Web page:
Down on Pancove beach, where seagulls taunt the tourists brought on by the warm summer months, sat three particular birds. These were different birds than those that crowded the blue green sky above. Their wings were translucent, their feathers an elegant ivory, and their eyes, dark. Standing still, they could have been porcelain figurines.
One bird in particular, the one with the darkest eyes, watched the other two with clear vexation. As much as a bird could be vexed.
“Do you think there are clouds on the moon? Why do you suppose we can’t see them?” one of the two birds in her line of sight asked the other.
“That’s a good question.”
The bird with the dark eyes did not agree, but waited for the other bird’s response.
“I think we don’t see them because they’re on the other side of the moon, you know the side that faces the sun.”
The answer appeared to satisfy the other bird, who then returned its gaze to the horizon.
“That makes sense because the clouds protect us from the sun,” it added after additional reflection. “What do you make of it Devi?” it asked the dark-eyed bird.
Devi, held a deadpan expression- or perhaps a look of incredulity-hard to say on a bird. Having spotted figures in the distance, Devi stretched her wings, “I think you two are morons.”
With a hard flap of her translucent wings, she dove off the rock and into the air. Before she got too close to her target, she flapped her wings again and a stroke of white light masked her figure. She transitioned into a youthful maiden striding confidently, barefooted, across the salty white sand. A ruffled white sundress flapped audibly in the sea-kissed breeze. Her long, brown hair rippled behind her in sporadic waves.
She began to hum. With time, the hum turned into a song. Her silky voice pierced the billowing wind like a needle through a carefully woven blanket.
“I’ve been waiting on what’s been owed…”
The strap of her dress slid off her shoulder, she glanced behind her and tugged it back into place.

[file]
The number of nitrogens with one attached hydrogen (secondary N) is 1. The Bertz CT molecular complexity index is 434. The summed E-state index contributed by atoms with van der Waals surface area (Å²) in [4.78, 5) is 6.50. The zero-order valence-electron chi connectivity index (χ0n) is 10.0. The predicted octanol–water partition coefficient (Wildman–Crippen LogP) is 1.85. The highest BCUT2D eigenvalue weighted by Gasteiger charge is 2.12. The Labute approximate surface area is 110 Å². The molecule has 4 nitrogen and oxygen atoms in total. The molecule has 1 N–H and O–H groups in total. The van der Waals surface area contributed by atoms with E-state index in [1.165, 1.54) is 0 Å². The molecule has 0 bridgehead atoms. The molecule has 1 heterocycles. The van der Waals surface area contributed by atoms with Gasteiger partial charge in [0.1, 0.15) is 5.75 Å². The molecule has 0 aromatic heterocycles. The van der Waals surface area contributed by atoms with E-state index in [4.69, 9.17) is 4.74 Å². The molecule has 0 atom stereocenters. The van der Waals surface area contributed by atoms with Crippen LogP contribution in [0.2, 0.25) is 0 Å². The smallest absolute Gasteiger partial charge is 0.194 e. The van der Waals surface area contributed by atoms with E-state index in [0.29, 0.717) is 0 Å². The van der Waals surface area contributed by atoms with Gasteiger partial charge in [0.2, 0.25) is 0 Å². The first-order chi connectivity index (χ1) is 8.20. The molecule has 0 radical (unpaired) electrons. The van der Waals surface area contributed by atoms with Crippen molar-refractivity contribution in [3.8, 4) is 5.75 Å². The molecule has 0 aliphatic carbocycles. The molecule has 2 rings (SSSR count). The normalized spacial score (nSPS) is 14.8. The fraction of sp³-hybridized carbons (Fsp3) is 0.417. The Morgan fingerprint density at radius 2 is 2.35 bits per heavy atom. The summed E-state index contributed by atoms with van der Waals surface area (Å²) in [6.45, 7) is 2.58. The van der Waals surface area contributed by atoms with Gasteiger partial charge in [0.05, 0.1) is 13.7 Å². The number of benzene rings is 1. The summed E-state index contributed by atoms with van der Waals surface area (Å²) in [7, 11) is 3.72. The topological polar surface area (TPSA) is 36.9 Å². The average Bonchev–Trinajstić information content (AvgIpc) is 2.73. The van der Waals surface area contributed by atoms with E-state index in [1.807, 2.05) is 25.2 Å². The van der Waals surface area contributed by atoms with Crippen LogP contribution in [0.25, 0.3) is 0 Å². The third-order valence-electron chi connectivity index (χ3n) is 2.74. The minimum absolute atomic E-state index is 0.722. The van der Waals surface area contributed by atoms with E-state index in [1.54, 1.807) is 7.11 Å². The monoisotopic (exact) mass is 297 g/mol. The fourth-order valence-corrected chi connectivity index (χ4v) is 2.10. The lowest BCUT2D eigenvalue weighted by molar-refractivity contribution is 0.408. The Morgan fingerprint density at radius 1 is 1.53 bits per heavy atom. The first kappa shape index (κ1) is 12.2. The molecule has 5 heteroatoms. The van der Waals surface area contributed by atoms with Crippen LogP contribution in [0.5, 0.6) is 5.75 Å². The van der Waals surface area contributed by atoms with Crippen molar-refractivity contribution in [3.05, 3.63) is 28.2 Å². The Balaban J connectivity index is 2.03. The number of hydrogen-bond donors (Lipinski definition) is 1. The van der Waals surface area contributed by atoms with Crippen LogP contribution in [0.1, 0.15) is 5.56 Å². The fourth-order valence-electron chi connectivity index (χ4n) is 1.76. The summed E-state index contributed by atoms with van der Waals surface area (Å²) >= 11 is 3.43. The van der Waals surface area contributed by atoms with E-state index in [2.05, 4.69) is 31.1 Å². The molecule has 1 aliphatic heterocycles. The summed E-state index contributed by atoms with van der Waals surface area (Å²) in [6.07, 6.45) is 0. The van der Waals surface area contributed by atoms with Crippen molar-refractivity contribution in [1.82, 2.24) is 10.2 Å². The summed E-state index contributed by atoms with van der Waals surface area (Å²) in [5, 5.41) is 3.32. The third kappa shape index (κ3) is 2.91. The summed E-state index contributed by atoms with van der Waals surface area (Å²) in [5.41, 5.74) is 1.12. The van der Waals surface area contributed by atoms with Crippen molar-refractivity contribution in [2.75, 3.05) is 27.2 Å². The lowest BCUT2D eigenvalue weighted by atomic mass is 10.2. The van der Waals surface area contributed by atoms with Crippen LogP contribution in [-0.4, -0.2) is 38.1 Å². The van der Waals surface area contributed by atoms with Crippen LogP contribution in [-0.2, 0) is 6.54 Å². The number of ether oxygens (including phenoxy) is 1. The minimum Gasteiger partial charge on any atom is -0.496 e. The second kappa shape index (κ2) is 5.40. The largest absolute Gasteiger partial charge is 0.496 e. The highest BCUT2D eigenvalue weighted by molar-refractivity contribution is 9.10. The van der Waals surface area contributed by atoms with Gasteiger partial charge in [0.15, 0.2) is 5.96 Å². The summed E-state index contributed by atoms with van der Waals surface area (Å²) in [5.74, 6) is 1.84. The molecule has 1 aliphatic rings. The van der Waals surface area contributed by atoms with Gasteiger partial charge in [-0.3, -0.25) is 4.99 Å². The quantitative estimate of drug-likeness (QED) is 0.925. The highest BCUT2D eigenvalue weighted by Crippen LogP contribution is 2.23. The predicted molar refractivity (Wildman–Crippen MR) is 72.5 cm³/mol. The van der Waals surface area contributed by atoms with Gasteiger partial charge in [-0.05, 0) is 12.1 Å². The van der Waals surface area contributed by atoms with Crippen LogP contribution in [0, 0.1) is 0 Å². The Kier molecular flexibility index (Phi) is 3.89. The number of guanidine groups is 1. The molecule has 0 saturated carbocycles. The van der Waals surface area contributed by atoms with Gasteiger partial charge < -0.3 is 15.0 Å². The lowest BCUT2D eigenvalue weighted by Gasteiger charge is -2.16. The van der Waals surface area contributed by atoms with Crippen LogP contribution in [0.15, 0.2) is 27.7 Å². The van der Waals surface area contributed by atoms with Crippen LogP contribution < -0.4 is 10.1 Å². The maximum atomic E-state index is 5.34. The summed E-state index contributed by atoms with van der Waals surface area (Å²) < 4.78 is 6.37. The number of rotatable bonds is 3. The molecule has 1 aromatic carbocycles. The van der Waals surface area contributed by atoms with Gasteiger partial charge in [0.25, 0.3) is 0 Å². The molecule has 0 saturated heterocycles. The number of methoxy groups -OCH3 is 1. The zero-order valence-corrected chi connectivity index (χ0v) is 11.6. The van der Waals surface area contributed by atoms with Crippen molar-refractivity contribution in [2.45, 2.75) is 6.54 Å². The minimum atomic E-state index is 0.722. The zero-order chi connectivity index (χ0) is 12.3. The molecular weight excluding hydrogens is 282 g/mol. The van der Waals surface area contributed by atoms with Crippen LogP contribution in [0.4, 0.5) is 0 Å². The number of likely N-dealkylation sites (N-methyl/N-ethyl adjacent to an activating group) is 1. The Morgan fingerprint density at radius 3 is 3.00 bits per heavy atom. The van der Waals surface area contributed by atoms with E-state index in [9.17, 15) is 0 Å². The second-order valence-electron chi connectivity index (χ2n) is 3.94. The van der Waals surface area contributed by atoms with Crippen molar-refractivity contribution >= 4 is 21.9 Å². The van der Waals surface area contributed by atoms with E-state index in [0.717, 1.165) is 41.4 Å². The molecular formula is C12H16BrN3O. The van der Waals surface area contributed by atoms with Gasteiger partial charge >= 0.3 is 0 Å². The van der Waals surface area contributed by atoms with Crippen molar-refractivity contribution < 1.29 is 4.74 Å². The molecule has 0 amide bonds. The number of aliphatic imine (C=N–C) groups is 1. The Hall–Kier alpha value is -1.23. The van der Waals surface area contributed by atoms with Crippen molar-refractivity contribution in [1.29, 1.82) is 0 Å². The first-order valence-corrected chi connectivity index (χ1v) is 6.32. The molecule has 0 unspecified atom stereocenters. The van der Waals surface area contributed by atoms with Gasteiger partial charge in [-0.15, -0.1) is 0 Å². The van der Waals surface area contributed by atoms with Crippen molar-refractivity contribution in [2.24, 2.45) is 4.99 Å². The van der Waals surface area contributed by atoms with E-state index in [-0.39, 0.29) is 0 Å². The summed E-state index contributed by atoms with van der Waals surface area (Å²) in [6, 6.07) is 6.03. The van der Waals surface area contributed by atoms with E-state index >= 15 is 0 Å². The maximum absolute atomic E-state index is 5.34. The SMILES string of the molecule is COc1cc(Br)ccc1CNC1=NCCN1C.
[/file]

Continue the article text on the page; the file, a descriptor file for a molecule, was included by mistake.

“My mother will make just on what was once foretold…”
She faced ahead, making brief eye contact with her target. Smile, not too much, stay modest. She averted her eyes, faking her attention elsewhere, perhaps the waves, perhaps the clouds, or perhaps a boat in the distance.
“Ay, pretty lady! Sing yer songs over here!” a voice called out from the shadows.
She grimaced, preparing herself mentally for the show she had to put on. Morons, all of them. Both mortals and sirens.
Justifying her own actions to herself was part of the routine. She wouldn’t hurt them had they not acted so predictably.
Shedding her scorn, she turned back to the group of men who were smoking in the shadow of a tall boulder. Her face, flushed with embarrassment, she stood hugging her own arms.
“Oh, no, sorry I’m only passing through!” she cried out in a humble tone.
A few of the men chuckled at her.
“That’s a mighty fine dress ye got there lass, suits ya!” one continued to heckle, “Really shows off them fine legs of yours.”
Devi turned away from the men, disregarding the comment. The silence that followed made her believe that she was in the clear, that perhaps the men had their wits about them after all. But she had only taken a couple more steps when the man called out to her once more. He had a death wish after all.
“Hey don’t be like that! Pretty girls ought thank a man for a compliment, tha’s just proper!”
The dark-haired young woman wore a clear frown when she faced away from the men, but when she turned around a practiced and perfected smile sat in its place. “Thank you sir.”
The man shared a sly grin with one of his comrades as he went on, “Now I don’t know if that’s a ‘thank you’ worth the compliment eh? What about a thank you kiss?” He winked at her and her stomach turned.
At this point, Devi couldn’t keep up the charade. This was enough to justify her actions for today, and with this many men, her mother would be proud. Perhaps even earned Devi a day off.
She dropped her facade, and in another burst of white light her large white wings flared up around her. A gust of wind forced her hair behind her into a dark halo. The men’s wide eyes saw the creature before them as an angel… if only that were the case. The siren wished she were an angel, but she didn’t have a need for her usual ‘tuesday night self loathing’ at the moment.